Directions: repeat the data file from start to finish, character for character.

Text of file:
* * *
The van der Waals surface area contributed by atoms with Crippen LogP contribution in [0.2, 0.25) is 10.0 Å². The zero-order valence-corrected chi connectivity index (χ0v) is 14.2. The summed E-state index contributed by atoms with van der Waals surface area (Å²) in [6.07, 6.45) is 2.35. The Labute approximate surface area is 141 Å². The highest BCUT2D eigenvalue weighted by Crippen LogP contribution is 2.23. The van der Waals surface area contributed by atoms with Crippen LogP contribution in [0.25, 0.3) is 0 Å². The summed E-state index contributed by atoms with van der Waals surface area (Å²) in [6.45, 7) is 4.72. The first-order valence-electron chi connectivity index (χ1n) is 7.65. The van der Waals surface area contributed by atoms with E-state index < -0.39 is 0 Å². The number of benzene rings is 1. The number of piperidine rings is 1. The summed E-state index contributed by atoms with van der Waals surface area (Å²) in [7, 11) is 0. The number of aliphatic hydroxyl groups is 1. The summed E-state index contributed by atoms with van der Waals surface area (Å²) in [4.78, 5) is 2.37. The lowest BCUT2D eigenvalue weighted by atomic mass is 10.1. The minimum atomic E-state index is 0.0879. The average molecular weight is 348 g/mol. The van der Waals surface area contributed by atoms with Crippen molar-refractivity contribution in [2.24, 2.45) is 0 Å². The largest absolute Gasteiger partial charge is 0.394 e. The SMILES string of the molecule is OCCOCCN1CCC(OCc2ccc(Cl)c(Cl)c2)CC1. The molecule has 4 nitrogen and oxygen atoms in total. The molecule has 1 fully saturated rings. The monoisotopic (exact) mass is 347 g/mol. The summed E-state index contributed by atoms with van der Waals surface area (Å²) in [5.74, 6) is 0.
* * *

The van der Waals surface area contributed by atoms with Crippen LogP contribution in [0.2, 0.25) is 10.0 Å². The zero-order valence-corrected chi connectivity index (χ0v) is 14.2. The summed E-state index contributed by atoms with van der Waals surface area (Å²) in [6.07, 6.45) is 2.35. The Labute approximate surface area is 141 Å². The highest BCUT2D eigenvalue weighted by Crippen LogP contribution is 2.23. The van der Waals surface area contributed by atoms with Crippen LogP contribution in [0.25, 0.3) is 0 Å². The summed E-state index contributed by atoms with van der Waals surface area (Å²) in [6.45, 7) is 4.72. The first-order valence-electron chi connectivity index (χ1n) is 7.65. The van der Waals surface area contributed by atoms with E-state index < -0.39 is 0 Å². The number of benzene rings is 1. The number of piperidine rings is 1. The summed E-state index contributed by atoms with van der Waals surface area (Å²) in [7, 11) is 0. The number of aliphatic hydroxyl groups is 1. The summed E-state index contributed by atoms with van der Waals surface area (Å²) in [4.78, 5) is 2.37. The lowest BCUT2D eigenvalue weighted by atomic mass is 10.1. The minimum atomic E-state index is 0.0879. The average molecular weight is 348 g/mol. The van der Waals surface area contributed by atoms with Crippen molar-refractivity contribution in [2.24, 2.45) is 0 Å². The largest absolute Gasteiger partial charge is 0.394 e. The SMILES string of the molecule is OCCOCCN1CCC(OCc2ccc(Cl)c(Cl)c2)CC1. The molecule has 4 nitrogen and oxygen atoms in total. The molecule has 1 fully saturated rings. The monoisotopic (exact) mass is 347 g/mol. The summed E-state index contributed by atoms with van der Waals surface area (Å²) in [5.74, 6) is 0.